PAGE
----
Using the full computational power of the Japanese supercomputer, K Computer, researchers from the RIKEN HPCI Program for Computational Life Sciences in Kobe, the Okinawa Institute of Technology Graduate University (OIST) in Japan and Forschungszentrum Jülich in Germany have carried out the largest general neuronal network simulation to date.
The simulation was made possible by the development of advanced novel data structures for the simulation software NEST. Even more amazing than the feat, is that NEST is open-source simulation software freely available to every scientist in the world. This allows neuroscientists to use the software to investigate neuronal systems using normal laptops, computer clusters, or even supercomputers, and easily exchange their model descriptions.
With the help of NEST, the team of scientists was able to simulate a network of 1.73 billion nerve cells connected by 10.4 trillion synapses. The program used 82,944 processors of the K Computer. The process took 40 minutes, to complete the simulation of 1 second of neuronal network activity in real, biological, time.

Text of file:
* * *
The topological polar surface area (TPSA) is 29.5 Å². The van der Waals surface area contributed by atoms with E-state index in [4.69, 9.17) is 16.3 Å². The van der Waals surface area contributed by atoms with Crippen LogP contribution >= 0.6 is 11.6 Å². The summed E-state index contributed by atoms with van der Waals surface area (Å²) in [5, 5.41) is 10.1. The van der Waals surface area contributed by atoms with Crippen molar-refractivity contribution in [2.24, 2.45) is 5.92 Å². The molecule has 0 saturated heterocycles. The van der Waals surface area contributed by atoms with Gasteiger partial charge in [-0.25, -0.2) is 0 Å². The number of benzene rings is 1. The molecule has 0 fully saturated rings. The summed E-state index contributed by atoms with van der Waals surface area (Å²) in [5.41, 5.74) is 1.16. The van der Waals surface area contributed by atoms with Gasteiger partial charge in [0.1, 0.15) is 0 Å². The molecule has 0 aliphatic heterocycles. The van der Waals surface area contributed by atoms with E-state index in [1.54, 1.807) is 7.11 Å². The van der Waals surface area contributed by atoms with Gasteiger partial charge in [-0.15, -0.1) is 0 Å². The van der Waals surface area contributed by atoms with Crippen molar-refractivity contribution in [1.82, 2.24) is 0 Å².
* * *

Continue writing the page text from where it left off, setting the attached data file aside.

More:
Even though the simulated network is huge, it still only represents 1 percent of the neuronal network in the brain. The purpose of the endeavor was to test the limits of the simulation technology developed in the project and the capabilities of the K computer. The researchers say that the experience will help guide them in building novel simulation software.
This achievement gives neuroscientists a glimpse of what will be possible in the future, with the next generation of computers, so called exa-scale computers. The simulator coordinated the use of about 1 petabyte of main memory, which corresponds to the aggregated memory of 250,000 PCs.